Tweens and Sex: Parenting is Not a Spectator Sport

A selection of tween fashion from Pinterest (Liz Everett Glam).

A selection of tween fashion from Pinterest (Liz Everett Glam).

Is there anything more horrifying than hearing 11-year old girls discuss oral sex? If you’re the parent of a young girl, as I am, that would be a definite no.

In Newsweek’s cover story, “Sex and the Single Tween,” Abigail Jones (full disclosure: my old editor at The Jewish Daily Forward) catalogs countless examples of how our culture sexualizes tween girls, nudging them toward looking, and acting like, sexually adventurous miniature adults. Jones paints a portrait of a culture so depraved that even culturally liberal parents are likely to shudder.

Depending on your source, Jones explains, tweens are either 8-14 years old, or more specifically 10-12 years old. Either way, “tween” refers to a group of minors old enough to do certain things independently, but too young to have good judgment or true emotional maturity.

Selecting clothes is a prime example of where these girls need parental guidance. The girls wear thigh-high dresses and camisoles, demonstrating zero awareness of how provocative they look. Of course, the parents in the story express fairly laissez-faire attitudes about clothing; if they disapprove, most seem to keep those thoughts private. So, why would their daughters think anything is amiss?

The tween girls featured here seem most interested in not only dressing provocatively, but also discussing sex, watching sexually charged programming, participating in social media, and in some cases, becoming sexually involved. Barbara Daley, a Boston-based child and adolescent psychologist tells Jones: “’Kids seem to be developing earlier and getting more sexually focused earlier . . .  They are sexually active a lot earlier, too; as early as 12 or 13 is not so unusual, whereas before, I’d say about 10 years ago, it used to be really unusual.’”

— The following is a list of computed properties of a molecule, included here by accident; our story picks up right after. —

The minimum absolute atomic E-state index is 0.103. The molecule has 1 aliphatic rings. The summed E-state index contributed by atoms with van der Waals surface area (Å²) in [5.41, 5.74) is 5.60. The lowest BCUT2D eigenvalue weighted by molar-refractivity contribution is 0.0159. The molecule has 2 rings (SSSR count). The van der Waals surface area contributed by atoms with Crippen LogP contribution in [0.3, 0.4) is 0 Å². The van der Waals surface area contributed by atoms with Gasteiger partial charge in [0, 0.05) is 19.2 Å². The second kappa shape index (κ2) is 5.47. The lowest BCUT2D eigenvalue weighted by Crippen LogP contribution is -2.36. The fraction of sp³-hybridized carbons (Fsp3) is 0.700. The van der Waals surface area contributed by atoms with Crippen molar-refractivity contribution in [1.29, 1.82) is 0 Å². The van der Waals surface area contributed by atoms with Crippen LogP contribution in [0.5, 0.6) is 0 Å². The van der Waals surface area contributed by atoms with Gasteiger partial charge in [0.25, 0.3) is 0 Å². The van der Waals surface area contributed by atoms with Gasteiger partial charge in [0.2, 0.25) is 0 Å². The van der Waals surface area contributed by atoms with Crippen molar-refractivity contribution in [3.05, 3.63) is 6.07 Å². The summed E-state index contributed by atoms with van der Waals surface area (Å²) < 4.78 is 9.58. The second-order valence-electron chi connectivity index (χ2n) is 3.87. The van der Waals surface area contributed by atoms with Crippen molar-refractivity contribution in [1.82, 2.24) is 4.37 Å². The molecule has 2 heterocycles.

And as parents, should we shrug? Is it now considered too judgmental and uncool to assert that 12-year-olds should not be having sex? Are therapists like Daley who hear from sexually active 12-year-olds inquiring about the identity of sexual partners and whether these girls are being sexually abused? Or, if these liaisons are consensual – whatever that means, when a 12-year-old is involved – who is looking into what’s happening in that child’s home? Where are the parents, and are they either supportive or oblivious to this behavior?

Such outside professionals’ active engagement is necessary, given U.S. laws. According to Ethics and Public Policy Center’s Mary Rice Hasson, testing for sexually transmitted diseases is now available nationwide to “a 14-year-old (or even a 12-year old in many states)” without parents’ knowledge. Pity the parents who would be more proactive but remain clueless about their children’s activities.

Do parents have a role to play in setting boundaries and helping their children navigate society’s many sexual messages? Jane Buckingham, founder and chief executive officer of the youth-focused consulting firm Trendera, tells Jones, “’Parents have lost their role as gatekeepers.’”

I reject that notion. I refuse to roll over and play dead as entertainment and clothing companies attempt to seduce my daughter with images of a supposedly ideal sexy existence. A 2012 Knox University study demonstrated that a mother can absolutely influence whether or not her young daughter views herself as a sex object, and I prefer not.

Parenting is not a spectator sport. There is no one who cares more about my child’s well-being than her parents. There is no one better suited to explain why we don’t dress explicitly, why we don’t pattern our behavior on precocious television characters, and why we would never jump off the Brooklyn Bridge even if everyone else were doing it.

I applaud parents who rebel against the sexualizing tidal wave, like Nick Schager who penned “Disney TV Is Poisoning Your Daughters”, and Ebony Stith who founded a fashion magazine so that her daughter could participate in pop culture in an age appropriate way. Going forward, I hope more parents feel empowered to speak out about cultural excesses and develop alternatives that allow tweens to actually experience childhood.

It’s tough to stand up and announce you disapprove of everything your tween feels peer pressured to do and society insists is both cool and normal, but it’s critical. Some things are more important than being just like everybody else, and it’s a parent’s job to teach that lesson.

This article appeared in Acculturated.

One Response to “Tweens and Sex: Parenting is Not a Spectator Sport”
  1. Jim Maisano says:

    Reblogged this on County Legislator Jim Maisano's Blog and commented:
    Excellent post from my friend Melissa Langsam Braunstein…if we don’t get involved with our kids and keep an eye on them…who will?

    County Legislator
    Jim Maisano

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